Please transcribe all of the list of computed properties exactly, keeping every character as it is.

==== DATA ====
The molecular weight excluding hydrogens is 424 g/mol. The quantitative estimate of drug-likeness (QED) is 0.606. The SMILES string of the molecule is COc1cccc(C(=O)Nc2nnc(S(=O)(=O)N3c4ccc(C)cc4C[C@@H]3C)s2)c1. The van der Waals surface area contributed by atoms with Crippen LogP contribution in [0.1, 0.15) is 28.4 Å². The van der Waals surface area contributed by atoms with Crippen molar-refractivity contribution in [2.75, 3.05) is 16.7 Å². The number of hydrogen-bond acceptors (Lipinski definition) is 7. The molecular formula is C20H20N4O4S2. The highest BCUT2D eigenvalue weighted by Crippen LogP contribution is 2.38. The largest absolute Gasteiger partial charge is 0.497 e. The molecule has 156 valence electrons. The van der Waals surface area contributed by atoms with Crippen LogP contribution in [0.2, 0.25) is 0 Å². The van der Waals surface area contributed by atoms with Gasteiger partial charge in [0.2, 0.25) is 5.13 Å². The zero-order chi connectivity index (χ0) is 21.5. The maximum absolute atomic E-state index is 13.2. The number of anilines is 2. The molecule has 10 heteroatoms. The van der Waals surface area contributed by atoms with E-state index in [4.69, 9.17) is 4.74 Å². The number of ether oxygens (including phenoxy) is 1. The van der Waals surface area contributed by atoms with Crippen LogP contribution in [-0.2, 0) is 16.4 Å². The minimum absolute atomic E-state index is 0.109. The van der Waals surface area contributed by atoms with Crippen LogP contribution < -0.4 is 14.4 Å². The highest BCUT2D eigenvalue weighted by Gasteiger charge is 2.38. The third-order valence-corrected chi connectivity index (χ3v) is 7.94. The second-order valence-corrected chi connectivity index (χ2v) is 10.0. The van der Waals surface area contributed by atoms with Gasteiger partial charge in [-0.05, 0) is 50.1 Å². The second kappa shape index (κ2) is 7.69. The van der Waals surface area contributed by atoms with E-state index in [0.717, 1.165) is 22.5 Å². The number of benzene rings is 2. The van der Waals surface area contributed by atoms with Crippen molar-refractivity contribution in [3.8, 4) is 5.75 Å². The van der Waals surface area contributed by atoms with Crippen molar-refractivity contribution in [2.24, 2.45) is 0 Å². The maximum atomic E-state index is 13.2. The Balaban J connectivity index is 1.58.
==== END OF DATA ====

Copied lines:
The molecular weight excluding hydrogens is 424 g/mol. The quantitative estimate of drug-likeness (QED) is 0.606. The SMILES string of the molecule is COc1cccc(C(=O)Nc2nnc(S(=O)(=O)N3c4ccc(C)cc4C[C@@H]3C)s2)c1. The van der Waals surface area contributed by atoms with Crippen LogP contribution in [0.1, 0.15) is 28.4 Å². The van der Waals surface area contributed by atoms with Crippen molar-refractivity contribution in [2.75, 3.05) is 16.7 Å². The number of hydrogen-bond acceptors (Lipinski definition) is 7. The molecular formula is C20H20N4O4S2. The highest BCUT2D eigenvalue weighted by Crippen LogP contribution is 2.38. The largest absolute Gasteiger partial charge is 0.497 e. The molecule has 156 valence electrons. The van der Waals surface area contributed by atoms with Crippen LogP contribution in [0.2, 0.25) is 0 Å². The van der Waals surface area contributed by atoms with Gasteiger partial charge in [0.2, 0.25) is 5.13 Å². The zero-order chi connectivity index (χ0) is 21.5. The maximum absolute atomic E-state index is 13.2. The number of anilines is 2. The molecule has 10 heteroatoms. The van der Waals surface area contributed by atoms with E-state index in [4.69, 9.17) is 4.74 Å². The number of ether oxygens (including phenoxy) is 1. The van der Waals surface area contributed by atoms with Crippen LogP contribution in [-0.2, 0) is 16.4 Å². The minimum absolute atomic E-state index is 0.109. The van der Waals surface area contributed by atoms with Crippen LogP contribution < -0.4 is 14.4 Å². The highest BCUT2D eigenvalue weighted by Gasteiger charge is 2.38. The third-order valence-corrected chi connectivity index (χ3v) is 7.94. The second-order valence-corrected chi connectivity index (χ2v) is 10.0. The van der Waals surface area contributed by atoms with Gasteiger partial charge in [-0.05, 0) is 50.1 Å². The second kappa shape index (κ2) is 7.69. The van der Waals surface area contributed by atoms with E-state index in [0.717, 1.165) is 22.5 Å². The number of benzene rings is 2. The van der Waals surface area contributed by atoms with Crippen molar-refractivity contribution in [3.8, 4) is 5.75 Å². The van der Waals surface area contributed by atoms with Crippen molar-refractivity contribution in [2.24, 2.45) is 0 Å². The maximum atomic E-state index is 13.2. The Balaban J connectivity index is 1.58.